Citizen petitions aired at public hearings

By Gail Geraghty

Staff Writer

Be it a money pit or a town treasure, the Town Hall perennially evokes strong emotions in Bridgton, and this year the emotions are running very high indeed.

Last week’s official public hearing on the issue proved a case in point, as Bridgton Selectmen sparred with Dave Crowell over whether the stabilization project should go forward as planned.

Crowell and others, who signed a citizen petition authorizing Question 2 on the June 9 referendum, want to know all the costs to repair the historic North High Street building before spending any money.

Selectmen say voters have already clearly spoken in favor of the planned $400,000 Phase I repairs. Bids are due May 28, with a contract signing on June 2, but a “no” vote on June 9 will leave it dead in the water, at least until another vote is taken to okay the total cost of repairs.

Crowell said the board’s plan for “stabilizing the building sounds like it’s just to keep it from falling into the ground.”

Not so, said Selectman Paul Hoyt, who clarified that the $400,000 is for the most pressing and basic repairs, mostly related to water intrusion that has damaged the hall. Another $300,000 figure given by engineers is for alternate spending, said Hoyt, such as granite steps and a new roof.

“So, we do know” what the costs are, for both the work approved by voters at last year’s Town Meeting, and a future wish list of exterior work, said Holt. It’s inside the building where the costs aren’t yet known, he said, but the board hasn’t yet asked the voters if they want to put money into that.

Selectman Bob McHatton added that, “As far as the final number, we’re working on it — and that total would be spread out over 10 years or so.”

Their words didn’t convince Crowell, who said he’s “shocked” that selectmen aren’t, at the same time, seeking to know what it would cost to replace the building with a structure that would better serve the needs of recreational programs in town.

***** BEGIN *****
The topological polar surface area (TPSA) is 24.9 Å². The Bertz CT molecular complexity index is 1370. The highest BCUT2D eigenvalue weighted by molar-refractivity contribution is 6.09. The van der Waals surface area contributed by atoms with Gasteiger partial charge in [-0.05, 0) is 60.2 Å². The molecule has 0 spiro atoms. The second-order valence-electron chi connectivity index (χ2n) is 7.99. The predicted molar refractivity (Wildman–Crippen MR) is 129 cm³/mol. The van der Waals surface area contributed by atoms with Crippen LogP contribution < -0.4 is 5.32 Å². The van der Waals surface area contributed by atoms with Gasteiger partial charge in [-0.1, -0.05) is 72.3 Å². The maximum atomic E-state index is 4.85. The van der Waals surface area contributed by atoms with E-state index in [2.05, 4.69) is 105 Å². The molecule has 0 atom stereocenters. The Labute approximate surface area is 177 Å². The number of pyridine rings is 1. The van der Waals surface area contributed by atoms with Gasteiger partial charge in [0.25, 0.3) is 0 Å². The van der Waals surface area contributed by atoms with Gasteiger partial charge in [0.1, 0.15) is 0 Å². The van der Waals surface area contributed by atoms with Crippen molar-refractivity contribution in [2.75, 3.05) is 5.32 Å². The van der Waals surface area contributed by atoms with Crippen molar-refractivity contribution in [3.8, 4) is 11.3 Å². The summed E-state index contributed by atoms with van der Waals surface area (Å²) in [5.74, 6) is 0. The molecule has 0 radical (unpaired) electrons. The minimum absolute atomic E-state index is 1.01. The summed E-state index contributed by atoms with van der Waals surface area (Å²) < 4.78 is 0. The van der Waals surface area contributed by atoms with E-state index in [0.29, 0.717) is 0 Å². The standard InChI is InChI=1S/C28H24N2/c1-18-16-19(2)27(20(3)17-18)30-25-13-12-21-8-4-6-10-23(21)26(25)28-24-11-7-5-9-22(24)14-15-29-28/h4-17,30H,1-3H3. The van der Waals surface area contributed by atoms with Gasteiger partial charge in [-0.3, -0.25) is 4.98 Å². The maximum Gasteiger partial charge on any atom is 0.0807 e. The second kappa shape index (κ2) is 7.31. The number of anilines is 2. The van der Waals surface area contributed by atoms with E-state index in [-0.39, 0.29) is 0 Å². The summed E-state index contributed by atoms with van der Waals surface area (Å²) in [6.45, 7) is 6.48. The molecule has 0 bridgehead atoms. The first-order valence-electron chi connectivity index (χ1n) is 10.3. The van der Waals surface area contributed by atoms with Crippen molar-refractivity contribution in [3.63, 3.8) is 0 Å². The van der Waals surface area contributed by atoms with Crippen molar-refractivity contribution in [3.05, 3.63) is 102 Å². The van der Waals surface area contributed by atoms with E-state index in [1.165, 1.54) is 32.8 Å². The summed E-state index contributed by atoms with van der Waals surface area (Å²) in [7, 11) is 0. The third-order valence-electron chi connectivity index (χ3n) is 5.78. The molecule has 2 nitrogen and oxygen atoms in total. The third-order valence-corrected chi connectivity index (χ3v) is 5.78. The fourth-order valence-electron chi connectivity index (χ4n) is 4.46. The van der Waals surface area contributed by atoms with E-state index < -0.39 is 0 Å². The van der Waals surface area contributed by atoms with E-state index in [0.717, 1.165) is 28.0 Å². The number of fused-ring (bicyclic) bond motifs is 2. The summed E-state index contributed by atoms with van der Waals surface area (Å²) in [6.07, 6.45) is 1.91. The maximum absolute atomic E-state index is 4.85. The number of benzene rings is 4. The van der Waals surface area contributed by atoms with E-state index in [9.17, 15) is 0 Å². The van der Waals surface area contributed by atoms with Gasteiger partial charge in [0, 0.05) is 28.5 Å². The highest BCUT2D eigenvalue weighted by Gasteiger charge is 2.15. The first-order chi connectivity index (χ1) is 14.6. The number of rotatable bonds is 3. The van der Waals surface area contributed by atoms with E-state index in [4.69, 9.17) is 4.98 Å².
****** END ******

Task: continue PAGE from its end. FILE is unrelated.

Question 3, granting grandfather status to all residents and businesses on the town’s downtown sewer system from any changes in their current allocations caused by future amendments to the sewer ordinance, drew almost as much debate as the third citizen petition referendum to fund the Lake Region Bus Service. Glen “Bear” Zaidman, a member of the Wastewater Committee, tried to explain how a “yes” vote to Question 3 would cripple future development of the downtown.

Town Manager Bob Peabody summed up the selectmen’s stance most succinctly, saying Question 3 “doesn’t allow us to manage the system. Everything stays status quo.”

Amendments to the sewer ordinance are needed to reflect today’s needs of the sewer system and leachfields that, in terms of allocation, are essentially maxed out, Zaidman said. Such changes, he said, “won’t take anything away from an existing business” but would allow the town to better manage the system.

He added that the Wastewater Committee, which he has chaired, has been working diligently on the changes and planning for future development of an expanded system for a long time.

Discussion also took place on several ordinance amendments drawn up by the Planning Board, and more on this issue will be in next week’s paper.

 

Please follow and like us: